You never know when there is a professional reviewer (and I guess I can call myself that) in the house when you play a concert in a "remote" location. This particular concert was within walking distance from my downstate Illinois home, but was a three and a half hour drive south for this Chicago-based ensemble that specializes in playing new music. The concert was this ensemble's final performance of the season of this program, so I feel it my duty (and my pleasure) to write about it here.
The program was an unusual mix of very new music: two world premieres and one American premiere, a rarely-played chestnut from the 1960s, and a big 19th-century symphony played by a strong and mighty chamber-sized orchestra. The concert was free, the weather was lousy, and the audience was a nice mixture of university students, mature retired people, and university faculty.
Jonathon Kirk's Lost Bird Environment is a piece for string quartet (violin, viola, cello, and bass) and electronics. The basic pitch material is derived from the song of an extinct Hawaiian bird, and the string sounds are somehow (as if by magic) recycled as they are being played, and turned into a kind of second ensemble. It is impossible to really separate the electronic sounds from the natural sounds, and that, for me, is what gives the piece its austere beauty.
Sarah J. Ritch's Reinvention 1 is a classic miniminalist work that takes fragments from the Bach Goldberg Variations and divides the rendered material, among a handful of musicians, with some lyrical lines given to the oboe. Equally minimalist, but differently organized, is Carmel Raz's Snake, which was given its American premiere.
After all this minimalism came the Ligeti Cello Concerto, performed by cellist Victoria Bass. She had the unusual ability to understand and project the dramatic (and often introspective and extremely quiet) solo line in such a profound way that even a novice to new music (and there were many in the audience) could admire and feel the substance of the piece. Written in the middle 1960s, this is a work that has stunning orchestration for the winds and brass, and highly atypical writing for the small string section, as well as the soloist, who ends the piece with a cadenza that eventually dispenses with the bow and with sound altogether, leaving only movement. It was played in the spirit of a chamber work, where every note and every relationship is of utmost importance. It was really thrilling to hear doubling at the octave of highly atonal material being played at high speeds with such high accuracy. The "keep the audience on the edge of their seats" quality of the performance reflected a great deal of careful preparation, and a great deal of musical understanding from both the ensemble and its very fine conductor, Robert Katkov-Trevino.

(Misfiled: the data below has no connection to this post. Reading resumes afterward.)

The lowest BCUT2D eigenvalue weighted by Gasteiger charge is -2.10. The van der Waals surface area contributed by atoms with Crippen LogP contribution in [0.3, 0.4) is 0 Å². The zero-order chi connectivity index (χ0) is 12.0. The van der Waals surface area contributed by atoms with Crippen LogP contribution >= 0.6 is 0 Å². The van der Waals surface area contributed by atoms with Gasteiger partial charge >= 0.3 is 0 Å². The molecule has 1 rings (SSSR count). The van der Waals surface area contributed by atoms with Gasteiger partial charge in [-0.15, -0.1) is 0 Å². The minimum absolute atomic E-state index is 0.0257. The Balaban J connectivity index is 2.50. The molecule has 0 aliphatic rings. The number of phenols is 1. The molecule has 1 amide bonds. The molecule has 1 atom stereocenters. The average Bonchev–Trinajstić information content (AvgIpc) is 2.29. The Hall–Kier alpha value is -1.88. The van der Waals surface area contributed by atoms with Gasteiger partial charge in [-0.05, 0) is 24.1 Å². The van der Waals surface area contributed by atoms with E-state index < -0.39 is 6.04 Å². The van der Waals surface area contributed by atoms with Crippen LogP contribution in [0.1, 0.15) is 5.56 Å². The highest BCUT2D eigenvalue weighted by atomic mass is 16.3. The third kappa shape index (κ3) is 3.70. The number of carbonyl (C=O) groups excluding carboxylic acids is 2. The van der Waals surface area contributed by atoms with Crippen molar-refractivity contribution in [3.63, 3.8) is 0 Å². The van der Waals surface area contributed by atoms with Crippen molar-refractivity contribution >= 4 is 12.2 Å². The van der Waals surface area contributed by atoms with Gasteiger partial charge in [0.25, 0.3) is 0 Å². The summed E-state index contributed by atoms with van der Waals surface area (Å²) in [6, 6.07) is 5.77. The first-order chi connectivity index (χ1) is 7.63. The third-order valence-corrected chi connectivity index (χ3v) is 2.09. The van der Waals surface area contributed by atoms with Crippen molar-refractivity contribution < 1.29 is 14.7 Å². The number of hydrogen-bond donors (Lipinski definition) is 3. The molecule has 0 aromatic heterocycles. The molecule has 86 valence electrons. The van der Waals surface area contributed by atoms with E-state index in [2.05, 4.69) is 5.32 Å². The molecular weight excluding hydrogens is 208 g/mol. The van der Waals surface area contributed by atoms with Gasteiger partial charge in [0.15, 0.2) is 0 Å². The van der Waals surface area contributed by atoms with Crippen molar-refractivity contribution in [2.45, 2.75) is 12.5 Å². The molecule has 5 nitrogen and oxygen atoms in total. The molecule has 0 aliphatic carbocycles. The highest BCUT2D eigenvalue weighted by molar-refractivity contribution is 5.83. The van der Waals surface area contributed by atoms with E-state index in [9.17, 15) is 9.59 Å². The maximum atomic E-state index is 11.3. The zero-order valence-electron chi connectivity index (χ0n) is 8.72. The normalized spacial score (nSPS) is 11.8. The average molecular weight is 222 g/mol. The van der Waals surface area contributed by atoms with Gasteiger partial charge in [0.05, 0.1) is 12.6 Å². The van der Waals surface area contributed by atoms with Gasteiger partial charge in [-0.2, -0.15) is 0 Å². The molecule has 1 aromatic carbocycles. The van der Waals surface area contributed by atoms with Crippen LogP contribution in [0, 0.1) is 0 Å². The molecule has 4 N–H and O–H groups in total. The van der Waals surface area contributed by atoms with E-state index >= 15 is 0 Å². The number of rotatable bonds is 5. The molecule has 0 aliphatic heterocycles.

The program ended with a performance of the Second Symphony of Robert Schumann. After the dramatic and unorthodox impact of the Ligeti, this big 19th-century Symphony seemed oddly common-practice. This symphony, with its highly-organized first movement, its thrilling Scherzo (played by a four-person first violin section that had the sound of a section twice its size), its sometimes Bachian and sometimes Schubertian Adagio (with absolutely gorgeous oboe solos played by Grace Hong), and its grand final movement, sounded perfectly balanced with a small string section consisting of only a single double bass, two cellos, three violas, three second violins, and four first violins.
It was an unusual pleasure to hear such a fine concert. I feel like I owe this ensemble my personal thanks. I am pretty sure that the rest of the people in the audience here in Charleston, Illinois feel the same way.